What is rape culture?
Some people believe that rape culture is just a myth; that it's just a phrase coined to make men look bad. Some people even believe that rape doesn't really happen as often as people claim. It is also possible that some people have never heard the phrase, and are living in blissful ignorance. After all, it is not something that is really talked about in social situations, and it definitely isn't brought up at the work place or at school. For conservative people, it's almost a taboo topic.
We need to educate those people.
Rape culture, defined, is the normalisation and trivialisation of rape and sexual assault by a society. It is being taught to not get raped instead of being taught to not rape. Rape culture has become increasingly wide spread, and it is absolutely terrifying. It exists everywhere, and you may not even realise it. It is easy to overlook signs of rape culture in society... So, here is a brief description of rape culture. Perhaps, this will help people understand what rape culture really is.
- Rape culture is being told that you shouldn't drink, go out alone or wear revealing clothes.
- Rape culture is being told that if you didn't take precautions against it, it is your fault.
- Rape culture is trivialising sexual assault. ("Boys will be boys!")
- Rape culture is when victims are called liars and attention seekers.
- Rape culture is protecting a rapist because of their social status.
- Rape culture is calling victims of a famous person, or sports personality, career destroyers.
- Rape culture is laughing off reports of rape as an exaggerated statistic.
- Rape culture is being objectified by strangers on the street who get upset when you don't accept their advances.
- Rape culture is asking a victim what he/she was wearing or whether he/she was drunk when attacked.
- Rape culture is taking an active sexual life as an invitation to be raped.
- Rape culture is the common acceptance that if it was a prostitute, it wasn't rape.
- Rape culture is encouraging sexual aggression in the music and film industry.
- Rape culture is judges and society blaming the victims.
- Rape culture is lenient sentences for rapists.
- Rape culture is condemning victims, instead of attackers.
- Rape culture is thinking that the victims wanted it to happen.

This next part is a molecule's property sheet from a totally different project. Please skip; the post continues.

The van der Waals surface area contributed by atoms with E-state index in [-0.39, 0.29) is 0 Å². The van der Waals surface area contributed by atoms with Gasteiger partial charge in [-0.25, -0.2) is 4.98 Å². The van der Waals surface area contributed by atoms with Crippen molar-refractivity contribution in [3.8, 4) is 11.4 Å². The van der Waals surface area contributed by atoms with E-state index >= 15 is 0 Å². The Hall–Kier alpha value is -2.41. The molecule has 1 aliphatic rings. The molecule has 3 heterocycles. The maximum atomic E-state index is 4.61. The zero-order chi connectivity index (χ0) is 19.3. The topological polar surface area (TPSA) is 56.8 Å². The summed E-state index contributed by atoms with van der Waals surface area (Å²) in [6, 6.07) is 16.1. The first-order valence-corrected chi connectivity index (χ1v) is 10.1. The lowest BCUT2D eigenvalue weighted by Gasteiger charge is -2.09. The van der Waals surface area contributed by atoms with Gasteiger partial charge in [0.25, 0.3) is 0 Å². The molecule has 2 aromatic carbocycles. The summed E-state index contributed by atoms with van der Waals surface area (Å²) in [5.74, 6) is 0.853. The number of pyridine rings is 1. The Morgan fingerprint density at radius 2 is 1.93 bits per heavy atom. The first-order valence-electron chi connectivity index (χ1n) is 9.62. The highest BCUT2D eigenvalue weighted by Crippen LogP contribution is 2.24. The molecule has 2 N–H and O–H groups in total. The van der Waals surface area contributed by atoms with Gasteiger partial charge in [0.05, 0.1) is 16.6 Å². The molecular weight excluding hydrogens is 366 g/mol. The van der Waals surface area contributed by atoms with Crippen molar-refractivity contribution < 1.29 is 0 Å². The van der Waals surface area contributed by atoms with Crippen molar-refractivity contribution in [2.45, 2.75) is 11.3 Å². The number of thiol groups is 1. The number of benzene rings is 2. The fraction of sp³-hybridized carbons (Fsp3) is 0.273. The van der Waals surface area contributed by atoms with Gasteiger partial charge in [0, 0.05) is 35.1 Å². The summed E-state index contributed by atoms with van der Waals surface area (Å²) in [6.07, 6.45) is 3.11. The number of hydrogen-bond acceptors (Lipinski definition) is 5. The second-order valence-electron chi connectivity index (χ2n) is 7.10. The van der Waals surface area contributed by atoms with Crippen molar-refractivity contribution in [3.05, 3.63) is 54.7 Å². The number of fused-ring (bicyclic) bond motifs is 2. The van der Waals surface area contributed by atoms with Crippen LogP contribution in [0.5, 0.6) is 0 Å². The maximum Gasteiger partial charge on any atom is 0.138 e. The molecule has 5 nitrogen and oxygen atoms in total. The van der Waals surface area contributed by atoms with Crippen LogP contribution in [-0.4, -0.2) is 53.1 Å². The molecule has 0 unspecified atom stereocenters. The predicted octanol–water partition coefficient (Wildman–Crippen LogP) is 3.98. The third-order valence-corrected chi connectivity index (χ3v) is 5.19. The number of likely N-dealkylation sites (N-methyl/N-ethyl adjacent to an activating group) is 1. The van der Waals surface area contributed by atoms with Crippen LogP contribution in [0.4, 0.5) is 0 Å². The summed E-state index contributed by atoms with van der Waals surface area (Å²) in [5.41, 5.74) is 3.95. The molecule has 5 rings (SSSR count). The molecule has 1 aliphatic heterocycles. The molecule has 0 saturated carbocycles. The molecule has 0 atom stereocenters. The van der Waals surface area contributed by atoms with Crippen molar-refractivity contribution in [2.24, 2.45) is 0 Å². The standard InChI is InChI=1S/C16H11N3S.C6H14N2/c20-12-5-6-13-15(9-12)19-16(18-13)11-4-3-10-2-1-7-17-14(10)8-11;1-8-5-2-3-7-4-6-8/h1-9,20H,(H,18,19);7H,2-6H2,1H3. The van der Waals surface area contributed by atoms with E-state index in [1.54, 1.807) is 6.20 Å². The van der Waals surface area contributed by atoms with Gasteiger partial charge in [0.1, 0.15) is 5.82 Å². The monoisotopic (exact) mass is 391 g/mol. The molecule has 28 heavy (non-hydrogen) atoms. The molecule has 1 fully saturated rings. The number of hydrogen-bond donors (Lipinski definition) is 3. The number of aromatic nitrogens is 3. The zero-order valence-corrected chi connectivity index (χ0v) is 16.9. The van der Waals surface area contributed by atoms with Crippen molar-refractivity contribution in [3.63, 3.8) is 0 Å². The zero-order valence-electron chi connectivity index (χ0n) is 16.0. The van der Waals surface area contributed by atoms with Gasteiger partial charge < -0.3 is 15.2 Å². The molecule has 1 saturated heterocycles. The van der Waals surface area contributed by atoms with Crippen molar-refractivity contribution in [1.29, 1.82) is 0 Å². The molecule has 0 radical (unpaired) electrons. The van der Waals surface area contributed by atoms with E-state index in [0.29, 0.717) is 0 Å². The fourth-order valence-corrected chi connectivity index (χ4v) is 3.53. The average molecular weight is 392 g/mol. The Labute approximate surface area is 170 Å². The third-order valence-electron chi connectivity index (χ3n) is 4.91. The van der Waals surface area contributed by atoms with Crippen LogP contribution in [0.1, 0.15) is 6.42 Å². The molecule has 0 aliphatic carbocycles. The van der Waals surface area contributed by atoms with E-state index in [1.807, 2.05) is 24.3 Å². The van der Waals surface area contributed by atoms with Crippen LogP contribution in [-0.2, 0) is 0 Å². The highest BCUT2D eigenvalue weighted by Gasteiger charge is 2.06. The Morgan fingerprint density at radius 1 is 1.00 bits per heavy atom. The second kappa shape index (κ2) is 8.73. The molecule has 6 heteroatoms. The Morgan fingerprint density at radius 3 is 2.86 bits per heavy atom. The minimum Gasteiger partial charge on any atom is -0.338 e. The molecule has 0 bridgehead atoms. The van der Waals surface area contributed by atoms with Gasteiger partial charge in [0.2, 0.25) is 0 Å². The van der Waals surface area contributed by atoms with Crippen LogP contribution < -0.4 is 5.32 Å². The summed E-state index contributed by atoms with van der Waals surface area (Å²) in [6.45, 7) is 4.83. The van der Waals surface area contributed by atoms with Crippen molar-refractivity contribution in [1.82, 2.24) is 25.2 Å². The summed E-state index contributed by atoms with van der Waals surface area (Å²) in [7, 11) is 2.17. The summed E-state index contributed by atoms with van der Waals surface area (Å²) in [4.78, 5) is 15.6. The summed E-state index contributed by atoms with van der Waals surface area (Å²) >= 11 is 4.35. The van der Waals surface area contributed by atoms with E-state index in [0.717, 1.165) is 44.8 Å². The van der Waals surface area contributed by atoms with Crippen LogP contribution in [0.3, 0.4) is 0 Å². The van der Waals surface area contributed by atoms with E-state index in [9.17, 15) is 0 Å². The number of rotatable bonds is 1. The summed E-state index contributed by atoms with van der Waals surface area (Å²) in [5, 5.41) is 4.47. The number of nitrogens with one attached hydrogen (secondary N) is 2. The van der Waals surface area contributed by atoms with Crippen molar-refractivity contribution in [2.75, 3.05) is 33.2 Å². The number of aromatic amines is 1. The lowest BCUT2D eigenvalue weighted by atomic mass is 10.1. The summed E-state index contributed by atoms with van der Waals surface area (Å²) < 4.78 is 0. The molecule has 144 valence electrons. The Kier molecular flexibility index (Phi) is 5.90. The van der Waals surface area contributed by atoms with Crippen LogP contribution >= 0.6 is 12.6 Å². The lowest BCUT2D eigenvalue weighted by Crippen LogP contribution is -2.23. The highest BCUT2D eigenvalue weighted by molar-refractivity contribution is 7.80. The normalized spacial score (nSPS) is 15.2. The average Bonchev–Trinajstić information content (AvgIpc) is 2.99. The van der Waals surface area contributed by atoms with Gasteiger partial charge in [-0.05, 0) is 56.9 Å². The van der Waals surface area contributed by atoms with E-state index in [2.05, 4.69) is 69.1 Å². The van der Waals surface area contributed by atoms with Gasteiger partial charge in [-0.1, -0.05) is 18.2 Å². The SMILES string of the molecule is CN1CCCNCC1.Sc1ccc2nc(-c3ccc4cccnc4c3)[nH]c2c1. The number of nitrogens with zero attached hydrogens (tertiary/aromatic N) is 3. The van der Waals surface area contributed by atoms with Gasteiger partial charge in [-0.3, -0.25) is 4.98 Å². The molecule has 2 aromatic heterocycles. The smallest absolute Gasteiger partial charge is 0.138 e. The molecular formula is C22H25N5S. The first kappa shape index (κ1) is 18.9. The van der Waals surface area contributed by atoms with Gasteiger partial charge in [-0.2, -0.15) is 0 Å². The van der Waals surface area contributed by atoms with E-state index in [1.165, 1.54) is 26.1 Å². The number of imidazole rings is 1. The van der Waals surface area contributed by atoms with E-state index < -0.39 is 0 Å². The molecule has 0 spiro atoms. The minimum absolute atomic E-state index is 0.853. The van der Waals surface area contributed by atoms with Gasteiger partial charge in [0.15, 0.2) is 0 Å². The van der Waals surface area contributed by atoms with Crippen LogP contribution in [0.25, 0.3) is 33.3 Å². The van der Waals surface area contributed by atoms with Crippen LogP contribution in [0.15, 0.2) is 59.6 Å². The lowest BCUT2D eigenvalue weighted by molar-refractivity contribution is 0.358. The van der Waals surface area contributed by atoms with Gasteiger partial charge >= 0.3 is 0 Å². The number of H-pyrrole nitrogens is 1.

This is just a few ways in which rape culture shows itself, but it is enough to make anyone understand: Rape Culture is real and we need to stop supporting it.
What is victim blaming?
Victim blaming is a particularly detrimental characteristic of rape culture as it makes it harder for the victim to report the attack or abuse. It has allowed sexual predators to garner a sense of power, because they know that, as a result of society adopting this terrible culture, it is very difficult for the victim to come forward and tell others of the attack. Blaming the victim also leads the victim to actually believing that it is his/her fault and it allows a perpetrator to avoid accountability for his/her actions.
What is consent?
A very important aspect of rape culture is society's lack of understanding with regard to consent. First, what is consent? Consent, in this context, is freely, clearly, actively and unambiguously expressing willingness to engage in a sexual activity. Anything less than that does not qualify as consent. Society has effectively blurred the lines on consent, making it very difficult for a no to be taken seriously. Understand this:
Consent may not be assumed on the basis of a prior romantic or sexual relationship, and neither can consent be assumed based on an active sexual life.
- Intoxication is not consent.
- Fear is not consent.
- Revealing clothes or nudity is not consent.
- Coercion is not consent.
- Hesitation is not consent.
- Lack of resistance is not consent.
- Lack of consciousness is not consent.
- Silence is not consent.
In fact, the only thing that qualifies as consent is a clear, willing, YES. And NO does not mean YES on some deeper level. It means NO.
Understanding that shouldn't be difficult, but somehow it is. The adoption of rape culture clouds the concept of consent, allowing it to become a sort of puzzle piece - just place it wherever it can fit. Assuming consent in situations that clearly qualify as sexual assault or abuse is a dangerous thing. Consent needs to be understood by every human being. Wouldn't that make things much easier? Society justifies sexual assault by trying to rationalise it, and we need to remove the power to do so by educating people on the true meaning of consent.
Rape is a horrifying, tremendously damaging act of violence, and a society that trivialises and rationalises it is one that encourages it. Rape culture is one of the downfalls of society, and we need to work towards eradicating it.